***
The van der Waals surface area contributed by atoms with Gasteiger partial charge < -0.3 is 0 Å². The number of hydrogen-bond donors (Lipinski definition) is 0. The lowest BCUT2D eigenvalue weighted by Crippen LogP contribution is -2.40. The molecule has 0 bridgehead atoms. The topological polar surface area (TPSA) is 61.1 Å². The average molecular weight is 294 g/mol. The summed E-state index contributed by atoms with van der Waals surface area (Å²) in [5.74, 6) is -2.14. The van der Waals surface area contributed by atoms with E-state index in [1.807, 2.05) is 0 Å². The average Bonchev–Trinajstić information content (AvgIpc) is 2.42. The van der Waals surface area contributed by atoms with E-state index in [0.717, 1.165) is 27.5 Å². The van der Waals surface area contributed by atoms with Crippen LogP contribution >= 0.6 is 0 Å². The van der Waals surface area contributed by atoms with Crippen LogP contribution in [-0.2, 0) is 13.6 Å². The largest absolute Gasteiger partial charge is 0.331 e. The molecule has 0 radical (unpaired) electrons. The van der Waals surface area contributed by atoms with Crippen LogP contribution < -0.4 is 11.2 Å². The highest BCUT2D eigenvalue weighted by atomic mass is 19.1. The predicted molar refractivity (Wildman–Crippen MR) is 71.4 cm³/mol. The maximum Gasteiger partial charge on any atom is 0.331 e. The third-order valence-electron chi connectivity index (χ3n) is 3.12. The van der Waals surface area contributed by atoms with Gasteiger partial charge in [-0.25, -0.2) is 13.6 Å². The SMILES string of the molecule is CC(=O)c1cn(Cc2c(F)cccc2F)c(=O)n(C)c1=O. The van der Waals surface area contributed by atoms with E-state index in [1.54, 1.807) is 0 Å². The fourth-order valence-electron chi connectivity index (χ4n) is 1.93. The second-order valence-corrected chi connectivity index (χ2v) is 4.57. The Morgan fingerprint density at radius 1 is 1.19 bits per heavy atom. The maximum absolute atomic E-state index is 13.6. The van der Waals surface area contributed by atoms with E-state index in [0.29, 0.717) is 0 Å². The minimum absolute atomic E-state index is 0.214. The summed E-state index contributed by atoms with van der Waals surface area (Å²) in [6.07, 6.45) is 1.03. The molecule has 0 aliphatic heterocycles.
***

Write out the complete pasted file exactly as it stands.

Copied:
The van der Waals surface area contributed by atoms with Gasteiger partial charge < -0.3 is 0 Å². The number of hydrogen-bond donors (Lipinski definition) is 0. The lowest BCUT2D eigenvalue weighted by Crippen LogP contribution is -2.40. The molecule has 0 bridgehead atoms. The topological polar surface area (TPSA) is 61.1 Å². The average molecular weight is 294 g/mol. The summed E-state index contributed by atoms with van der Waals surface area (Å²) in [5.74, 6) is -2.14. The van der Waals surface area contributed by atoms with E-state index in [1.807, 2.05) is 0 Å². The average Bonchev–Trinajstić information content (AvgIpc) is 2.42. The van der Waals surface area contributed by atoms with E-state index in [0.717, 1.165) is 27.5 Å². The van der Waals surface area contributed by atoms with Crippen LogP contribution >= 0.6 is 0 Å². The van der Waals surface area contributed by atoms with Crippen LogP contribution in [-0.2, 0) is 13.6 Å². The largest absolute Gasteiger partial charge is 0.331 e. The molecule has 0 radical (unpaired) electrons. The van der Waals surface area contributed by atoms with Crippen LogP contribution < -0.4 is 11.2 Å². The highest BCUT2D eigenvalue weighted by atomic mass is 19.1. The predicted molar refractivity (Wildman–Crippen MR) is 71.4 cm³/mol. The maximum Gasteiger partial charge on any atom is 0.331 e. The third-order valence-electron chi connectivity index (χ3n) is 3.12. The van der Waals surface area contributed by atoms with Gasteiger partial charge in [-0.25, -0.2) is 13.6 Å². The SMILES string of the molecule is CC(=O)c1cn(Cc2c(F)cccc2F)c(=O)n(C)c1=O. The van der Waals surface area contributed by atoms with E-state index in [1.54, 1.807) is 0 Å². The fourth-order valence-electron chi connectivity index (χ4n) is 1.93. The second-order valence-corrected chi connectivity index (χ2v) is 4.57. The Morgan fingerprint density at radius 1 is 1.19 bits per heavy atom. The maximum absolute atomic E-state index is 13.6. The van der Waals surface area contributed by atoms with E-state index in [0.29, 0.717) is 0 Å². The minimum absolute atomic E-state index is 0.214. The summed E-state index contributed by atoms with van der Waals surface area (Å²) in [6.07, 6.45) is 1.03. The molecule has 0 aliphatic heterocycles.